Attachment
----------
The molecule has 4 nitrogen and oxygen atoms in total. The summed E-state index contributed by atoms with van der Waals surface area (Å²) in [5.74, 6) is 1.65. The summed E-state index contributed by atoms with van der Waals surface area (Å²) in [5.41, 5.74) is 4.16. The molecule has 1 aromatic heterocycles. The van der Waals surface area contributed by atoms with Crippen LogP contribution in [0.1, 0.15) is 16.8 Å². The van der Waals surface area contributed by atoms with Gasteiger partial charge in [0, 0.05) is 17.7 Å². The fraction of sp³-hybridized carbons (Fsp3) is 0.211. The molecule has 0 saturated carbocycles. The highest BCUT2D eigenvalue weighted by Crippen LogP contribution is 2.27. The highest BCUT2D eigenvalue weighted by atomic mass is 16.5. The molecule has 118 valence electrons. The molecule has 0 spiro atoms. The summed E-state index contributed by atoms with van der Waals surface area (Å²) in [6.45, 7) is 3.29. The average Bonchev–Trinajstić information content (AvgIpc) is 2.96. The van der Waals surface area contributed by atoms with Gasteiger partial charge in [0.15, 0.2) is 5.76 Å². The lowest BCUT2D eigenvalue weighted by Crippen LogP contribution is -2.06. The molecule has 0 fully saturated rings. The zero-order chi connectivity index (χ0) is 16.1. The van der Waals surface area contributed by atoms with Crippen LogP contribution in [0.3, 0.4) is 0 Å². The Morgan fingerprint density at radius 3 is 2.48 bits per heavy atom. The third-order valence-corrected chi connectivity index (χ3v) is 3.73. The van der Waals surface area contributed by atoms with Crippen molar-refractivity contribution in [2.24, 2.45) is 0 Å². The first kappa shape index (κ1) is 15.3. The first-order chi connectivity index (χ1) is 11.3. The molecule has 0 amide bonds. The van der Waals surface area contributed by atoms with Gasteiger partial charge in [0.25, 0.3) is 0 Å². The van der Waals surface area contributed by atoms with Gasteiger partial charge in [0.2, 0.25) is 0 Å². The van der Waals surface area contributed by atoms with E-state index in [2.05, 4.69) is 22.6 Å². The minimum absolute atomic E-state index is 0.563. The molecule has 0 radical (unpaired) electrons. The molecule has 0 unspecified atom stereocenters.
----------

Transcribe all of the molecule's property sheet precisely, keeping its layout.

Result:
The molecule has 4 nitrogen and oxygen atoms in total. The summed E-state index contributed by atoms with van der Waals surface area (Å²) in [5.74, 6) is 1.65. The summed E-state index contributed by atoms with van der Waals surface area (Å²) in [5.41, 5.74) is 4.16. The molecule has 1 aromatic heterocycles. The van der Waals surface area contributed by atoms with Crippen LogP contribution in [0.1, 0.15) is 16.8 Å². The van der Waals surface area contributed by atoms with Gasteiger partial charge in [0, 0.05) is 17.7 Å². The fraction of sp³-hybridized carbons (Fsp3) is 0.211. The molecule has 0 saturated carbocycles. The highest BCUT2D eigenvalue weighted by Crippen LogP contribution is 2.27. The highest BCUT2D eigenvalue weighted by atomic mass is 16.5. The molecule has 118 valence electrons. The molecule has 0 spiro atoms. The summed E-state index contributed by atoms with van der Waals surface area (Å²) in [6.45, 7) is 3.29. The average Bonchev–Trinajstić information content (AvgIpc) is 2.96. The van der Waals surface area contributed by atoms with Gasteiger partial charge in [0.15, 0.2) is 5.76 Å². The lowest BCUT2D eigenvalue weighted by Crippen LogP contribution is -2.06. The molecule has 0 fully saturated rings. The zero-order chi connectivity index (χ0) is 16.1. The van der Waals surface area contributed by atoms with Crippen LogP contribution in [0.3, 0.4) is 0 Å². The Morgan fingerprint density at radius 3 is 2.48 bits per heavy atom. The third-order valence-corrected chi connectivity index (χ3v) is 3.73. The van der Waals surface area contributed by atoms with Crippen molar-refractivity contribution in [2.24, 2.45) is 0 Å². The first kappa shape index (κ1) is 15.3. The first-order chi connectivity index (χ1) is 11.3. The molecule has 0 amide bonds. The van der Waals surface area contributed by atoms with Gasteiger partial charge in [0.25, 0.3) is 0 Å². The van der Waals surface area contributed by atoms with Gasteiger partial charge in [0.2, 0.25) is 0 Å². The van der Waals surface area contributed by atoms with E-state index in [2.05, 4.69) is 22.6 Å². The minimum absolute atomic E-state index is 0.563. The molecule has 0 radical (unpaired) electrons. The molecule has 0 unspecified atom stereocenters.